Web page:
Kelly Norrid, a Houston-area wildlife biologist at the Texas Parks and Wildlife Department, explains that this is due to the constant rainfall the area has experienced in recent times.
“It’s no surprise that you see an explosion in all amphibians,” he said, but “frogs are the most visible”.
“We’ve had good, steady, consistent rains and it’s a boom for amphibians because tree frogs need water to reproduce. So this constant rainfall has extended the time that amphibians can breed.”
Since the start of summer on June 1, it has rained 3.59 inches more than normal, according to the National Weather Service Houston / Galveston’s daily climate report.
Meteorologists expect the rain to continue.
There is a 41% chance that August will also have above normal precipitation, according to meteorologist Jimmy Fowler of NWS Houston.
“There has been a continuous elevation low pressure system that stays over Texas and recedes and another falls in its place, and that allows precipitation to start happening,” he said.
“We have a moisture rich environment because we are so close to the coast.”
Tadpoles thrive in this “moisture-rich environment” associated with consistent puddles left by all the rains that the sun has not completely dried up.
“These pools don’t evaporate as quickly, so you’re going to have an abundance of adult tadpoles,” Norrid said, “therefore you see more (frogs)”.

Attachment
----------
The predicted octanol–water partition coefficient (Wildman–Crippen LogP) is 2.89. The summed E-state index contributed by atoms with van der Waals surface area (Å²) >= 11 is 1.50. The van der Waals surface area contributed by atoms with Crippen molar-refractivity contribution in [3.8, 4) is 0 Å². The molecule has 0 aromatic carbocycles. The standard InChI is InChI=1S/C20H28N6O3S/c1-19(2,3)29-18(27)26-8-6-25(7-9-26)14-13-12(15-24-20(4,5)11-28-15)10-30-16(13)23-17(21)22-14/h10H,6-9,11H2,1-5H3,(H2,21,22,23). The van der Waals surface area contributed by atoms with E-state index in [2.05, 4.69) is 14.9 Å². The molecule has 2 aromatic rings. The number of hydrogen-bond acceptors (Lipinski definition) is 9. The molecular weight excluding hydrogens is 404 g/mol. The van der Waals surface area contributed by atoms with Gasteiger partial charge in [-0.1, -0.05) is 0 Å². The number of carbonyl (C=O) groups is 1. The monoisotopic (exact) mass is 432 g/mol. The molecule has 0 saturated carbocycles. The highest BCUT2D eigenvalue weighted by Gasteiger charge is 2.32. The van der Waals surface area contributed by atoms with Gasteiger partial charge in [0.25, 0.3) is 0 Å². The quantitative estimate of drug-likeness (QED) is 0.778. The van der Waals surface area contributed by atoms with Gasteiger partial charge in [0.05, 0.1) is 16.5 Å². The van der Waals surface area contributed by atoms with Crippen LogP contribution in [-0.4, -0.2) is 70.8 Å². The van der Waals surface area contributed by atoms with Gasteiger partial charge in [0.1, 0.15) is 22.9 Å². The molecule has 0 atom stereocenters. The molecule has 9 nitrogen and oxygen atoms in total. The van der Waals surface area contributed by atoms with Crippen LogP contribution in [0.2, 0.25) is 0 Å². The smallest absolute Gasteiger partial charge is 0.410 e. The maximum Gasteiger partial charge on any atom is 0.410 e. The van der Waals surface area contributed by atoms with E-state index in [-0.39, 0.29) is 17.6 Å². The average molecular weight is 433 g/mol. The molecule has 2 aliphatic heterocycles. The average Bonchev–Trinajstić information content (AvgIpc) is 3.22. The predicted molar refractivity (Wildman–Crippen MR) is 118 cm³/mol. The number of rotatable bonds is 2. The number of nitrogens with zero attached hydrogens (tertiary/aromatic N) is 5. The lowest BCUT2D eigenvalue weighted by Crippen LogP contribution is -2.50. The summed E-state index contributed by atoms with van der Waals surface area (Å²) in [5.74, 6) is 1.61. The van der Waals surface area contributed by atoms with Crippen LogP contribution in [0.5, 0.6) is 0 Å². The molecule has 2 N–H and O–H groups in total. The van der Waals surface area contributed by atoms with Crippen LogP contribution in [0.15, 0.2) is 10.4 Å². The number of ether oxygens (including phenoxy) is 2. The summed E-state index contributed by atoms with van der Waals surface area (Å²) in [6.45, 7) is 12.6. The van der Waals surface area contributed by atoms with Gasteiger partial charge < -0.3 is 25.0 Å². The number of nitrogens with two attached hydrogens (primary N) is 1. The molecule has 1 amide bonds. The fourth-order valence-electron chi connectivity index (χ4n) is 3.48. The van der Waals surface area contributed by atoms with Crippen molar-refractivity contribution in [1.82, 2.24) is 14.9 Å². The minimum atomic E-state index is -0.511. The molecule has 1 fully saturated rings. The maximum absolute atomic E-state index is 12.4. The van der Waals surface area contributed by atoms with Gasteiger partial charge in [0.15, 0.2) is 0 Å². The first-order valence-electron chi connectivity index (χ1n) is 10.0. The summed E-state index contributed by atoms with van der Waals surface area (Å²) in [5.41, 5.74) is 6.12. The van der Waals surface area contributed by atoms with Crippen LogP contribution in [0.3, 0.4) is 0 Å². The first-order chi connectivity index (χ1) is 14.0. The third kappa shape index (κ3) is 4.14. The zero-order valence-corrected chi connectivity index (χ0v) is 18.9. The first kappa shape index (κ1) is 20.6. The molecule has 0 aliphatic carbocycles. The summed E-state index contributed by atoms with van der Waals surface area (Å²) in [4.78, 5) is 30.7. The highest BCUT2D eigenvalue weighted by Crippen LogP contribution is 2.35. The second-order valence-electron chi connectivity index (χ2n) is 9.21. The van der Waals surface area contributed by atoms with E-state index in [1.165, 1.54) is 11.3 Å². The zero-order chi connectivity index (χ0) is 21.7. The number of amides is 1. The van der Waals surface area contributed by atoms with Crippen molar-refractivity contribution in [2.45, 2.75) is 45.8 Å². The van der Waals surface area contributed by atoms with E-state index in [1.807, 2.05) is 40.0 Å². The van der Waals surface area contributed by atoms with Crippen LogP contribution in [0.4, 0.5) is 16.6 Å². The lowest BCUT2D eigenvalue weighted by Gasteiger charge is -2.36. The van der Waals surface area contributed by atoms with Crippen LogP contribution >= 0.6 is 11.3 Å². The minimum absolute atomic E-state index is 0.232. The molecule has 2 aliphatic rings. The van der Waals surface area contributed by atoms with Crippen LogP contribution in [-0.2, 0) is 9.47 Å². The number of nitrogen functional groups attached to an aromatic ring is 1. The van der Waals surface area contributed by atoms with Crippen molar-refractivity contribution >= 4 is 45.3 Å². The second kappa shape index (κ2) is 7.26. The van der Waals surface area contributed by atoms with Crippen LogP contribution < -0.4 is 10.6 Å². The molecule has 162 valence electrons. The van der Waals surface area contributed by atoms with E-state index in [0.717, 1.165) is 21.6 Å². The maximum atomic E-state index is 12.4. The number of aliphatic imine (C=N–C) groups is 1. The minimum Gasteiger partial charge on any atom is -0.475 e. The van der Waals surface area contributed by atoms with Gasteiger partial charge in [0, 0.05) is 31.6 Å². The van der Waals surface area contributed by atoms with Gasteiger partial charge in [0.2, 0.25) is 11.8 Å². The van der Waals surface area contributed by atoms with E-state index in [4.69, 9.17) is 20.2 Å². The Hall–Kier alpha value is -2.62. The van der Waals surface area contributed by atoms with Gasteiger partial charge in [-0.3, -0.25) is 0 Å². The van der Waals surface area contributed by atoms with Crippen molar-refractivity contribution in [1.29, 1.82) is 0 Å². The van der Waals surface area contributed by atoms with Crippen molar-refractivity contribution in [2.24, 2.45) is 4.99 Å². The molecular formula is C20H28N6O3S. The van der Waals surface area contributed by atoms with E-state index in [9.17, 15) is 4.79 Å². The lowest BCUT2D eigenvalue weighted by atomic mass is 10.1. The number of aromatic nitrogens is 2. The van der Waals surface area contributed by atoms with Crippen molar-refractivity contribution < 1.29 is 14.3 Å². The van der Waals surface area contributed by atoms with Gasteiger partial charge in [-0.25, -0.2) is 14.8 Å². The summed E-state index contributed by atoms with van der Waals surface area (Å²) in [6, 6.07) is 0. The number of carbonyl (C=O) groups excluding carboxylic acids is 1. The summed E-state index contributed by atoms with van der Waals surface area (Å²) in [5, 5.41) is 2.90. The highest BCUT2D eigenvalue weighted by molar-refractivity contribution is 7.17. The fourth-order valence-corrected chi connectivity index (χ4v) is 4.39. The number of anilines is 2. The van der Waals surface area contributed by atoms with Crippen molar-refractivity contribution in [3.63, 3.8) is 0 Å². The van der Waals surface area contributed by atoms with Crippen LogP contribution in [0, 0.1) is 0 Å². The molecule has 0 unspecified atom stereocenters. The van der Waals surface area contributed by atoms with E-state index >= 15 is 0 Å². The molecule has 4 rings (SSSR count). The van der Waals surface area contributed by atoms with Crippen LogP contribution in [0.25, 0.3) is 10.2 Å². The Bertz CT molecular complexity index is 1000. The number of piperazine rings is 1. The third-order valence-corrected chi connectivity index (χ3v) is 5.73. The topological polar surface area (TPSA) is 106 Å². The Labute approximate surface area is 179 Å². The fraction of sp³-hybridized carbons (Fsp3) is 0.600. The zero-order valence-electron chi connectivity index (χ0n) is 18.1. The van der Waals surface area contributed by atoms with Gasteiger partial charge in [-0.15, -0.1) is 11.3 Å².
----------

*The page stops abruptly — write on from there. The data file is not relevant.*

A female frog can lay up to 300 to 500 eggs at a time, he said. These eggs usually hatch in about a week, and the tadpoles begin to develop legs within a few months. From there, they metamorphose and become adults.
A Twitter user noticed several on the sidewalk near Rice University.
“My friends and I have noticed the number of frogs in attendance this summer,” user @lronghaziStan wrote in a direct message.
“A million of them on the sidewalks. My dog chased them a lot more this summer.”
A recent Reddit post went viral after showing 10 of them squeezing a door.
Norrid says it’s quite rare for them to run in packs.
“They can exist in groups,” he said, “but this may be the only hunting ground where there is a lot of water.”
But they are harmless.
“They’re not going to do anything wrong,” Norrid said. “If anything, they’re going to control the insect population.”
These green tree frogs prefer to be on vegetation, but look for them on patio glass doors or anywhere there is porch light, as they attract insects.
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